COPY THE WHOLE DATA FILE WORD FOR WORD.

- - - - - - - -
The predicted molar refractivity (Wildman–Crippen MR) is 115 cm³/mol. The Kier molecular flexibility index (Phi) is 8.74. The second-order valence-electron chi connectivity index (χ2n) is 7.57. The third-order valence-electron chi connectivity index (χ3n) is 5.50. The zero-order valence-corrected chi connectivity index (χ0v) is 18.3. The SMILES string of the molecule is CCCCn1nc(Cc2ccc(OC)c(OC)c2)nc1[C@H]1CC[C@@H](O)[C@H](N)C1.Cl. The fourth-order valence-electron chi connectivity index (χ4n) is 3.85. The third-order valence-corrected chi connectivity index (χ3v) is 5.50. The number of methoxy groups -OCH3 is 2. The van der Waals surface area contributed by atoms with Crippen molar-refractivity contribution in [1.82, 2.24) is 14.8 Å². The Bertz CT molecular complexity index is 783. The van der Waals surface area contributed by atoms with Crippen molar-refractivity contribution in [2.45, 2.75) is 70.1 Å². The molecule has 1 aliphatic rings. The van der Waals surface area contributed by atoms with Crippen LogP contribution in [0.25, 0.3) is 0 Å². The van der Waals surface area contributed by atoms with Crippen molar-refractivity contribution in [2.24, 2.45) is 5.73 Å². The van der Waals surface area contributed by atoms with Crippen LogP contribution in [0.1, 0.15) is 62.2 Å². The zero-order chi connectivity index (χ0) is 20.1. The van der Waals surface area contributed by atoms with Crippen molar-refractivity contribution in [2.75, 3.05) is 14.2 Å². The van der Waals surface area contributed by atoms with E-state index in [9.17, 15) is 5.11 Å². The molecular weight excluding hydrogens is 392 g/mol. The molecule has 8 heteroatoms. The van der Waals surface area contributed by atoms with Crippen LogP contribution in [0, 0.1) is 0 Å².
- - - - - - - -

The predicted molar refractivity (Wildman–Crippen MR) is 115 cm³/mol. The Kier molecular flexibility index (Phi) is 8.74. The second-order valence-electron chi connectivity index (χ2n) is 7.57. The third-order valence-electron chi connectivity index (χ3n) is 5.50. The zero-order valence-corrected chi connectivity index (χ0v) is 18.3. The SMILES string of the molecule is CCCCn1nc(Cc2ccc(OC)c(OC)c2)nc1[C@H]1CC[C@@H](O)[C@H](N)C1.Cl. The fourth-order valence-electron chi connectivity index (χ4n) is 3.85. The third-order valence-corrected chi connectivity index (χ3v) is 5.50. The number of methoxy groups -OCH3 is 2. The van der Waals surface area contributed by atoms with Crippen molar-refractivity contribution in [1.82, 2.24) is 14.8 Å². The Bertz CT molecular complexity index is 783. The van der Waals surface area contributed by atoms with Crippen molar-refractivity contribution in [2.45, 2.75) is 70.1 Å². The molecule has 1 aliphatic rings. The van der Waals surface area contributed by atoms with Crippen LogP contribution in [0.25, 0.3) is 0 Å². The van der Waals surface area contributed by atoms with Crippen molar-refractivity contribution in [2.24, 2.45) is 5.73 Å². The van der Waals surface area contributed by atoms with Crippen LogP contribution in [0.1, 0.15) is 62.2 Å². The zero-order chi connectivity index (χ0) is 20.1. The van der Waals surface area contributed by atoms with Crippen molar-refractivity contribution in [2.75, 3.05) is 14.2 Å². The van der Waals surface area contributed by atoms with E-state index in [9.17, 15) is 5.11 Å². The molecular weight excluding hydrogens is 392 g/mol. The molecule has 8 heteroatoms. The van der Waals surface area contributed by atoms with Crippen LogP contribution in [0, 0.1) is 0 Å².